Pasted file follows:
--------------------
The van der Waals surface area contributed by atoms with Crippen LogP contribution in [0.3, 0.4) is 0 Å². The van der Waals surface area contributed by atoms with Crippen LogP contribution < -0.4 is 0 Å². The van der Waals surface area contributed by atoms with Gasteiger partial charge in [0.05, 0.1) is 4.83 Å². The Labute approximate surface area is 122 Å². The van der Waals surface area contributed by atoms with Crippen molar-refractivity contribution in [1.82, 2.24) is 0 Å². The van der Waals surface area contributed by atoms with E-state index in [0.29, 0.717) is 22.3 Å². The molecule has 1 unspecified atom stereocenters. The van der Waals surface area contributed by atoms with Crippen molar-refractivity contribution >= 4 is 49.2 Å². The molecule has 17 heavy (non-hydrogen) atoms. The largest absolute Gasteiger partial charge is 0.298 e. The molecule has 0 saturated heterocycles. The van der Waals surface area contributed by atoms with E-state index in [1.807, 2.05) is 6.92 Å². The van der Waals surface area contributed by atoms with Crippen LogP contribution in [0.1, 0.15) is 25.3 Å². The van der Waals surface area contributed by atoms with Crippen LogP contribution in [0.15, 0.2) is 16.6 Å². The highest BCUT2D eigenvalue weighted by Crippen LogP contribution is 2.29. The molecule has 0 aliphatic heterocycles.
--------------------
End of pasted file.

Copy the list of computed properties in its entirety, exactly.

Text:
The van der Waals surface area contributed by atoms with Crippen LogP contribution in [0.3, 0.4) is 0 Å². The van der Waals surface area contributed by atoms with Crippen LogP contribution < -0.4 is 0 Å². The van der Waals surface area contributed by atoms with Gasteiger partial charge in [0.05, 0.1) is 4.83 Å². The Labute approximate surface area is 122 Å². The van der Waals surface area contributed by atoms with Crippen molar-refractivity contribution in [1.82, 2.24) is 0 Å². The van der Waals surface area contributed by atoms with E-state index in [0.29, 0.717) is 22.3 Å². The molecule has 1 unspecified atom stereocenters. The van der Waals surface area contributed by atoms with Crippen molar-refractivity contribution >= 4 is 49.2 Å². The molecule has 17 heavy (non-hydrogen) atoms. The largest absolute Gasteiger partial charge is 0.298 e. The molecule has 0 saturated heterocycles. The van der Waals surface area contributed by atoms with E-state index in [1.807, 2.05) is 6.92 Å². The van der Waals surface area contributed by atoms with Crippen LogP contribution in [0.1, 0.15) is 25.3 Å². The van der Waals surface area contributed by atoms with Crippen LogP contribution in [0.15, 0.2) is 16.6 Å². The highest BCUT2D eigenvalue weighted by Crippen LogP contribution is 2.29. The molecule has 0 aliphatic heterocycles.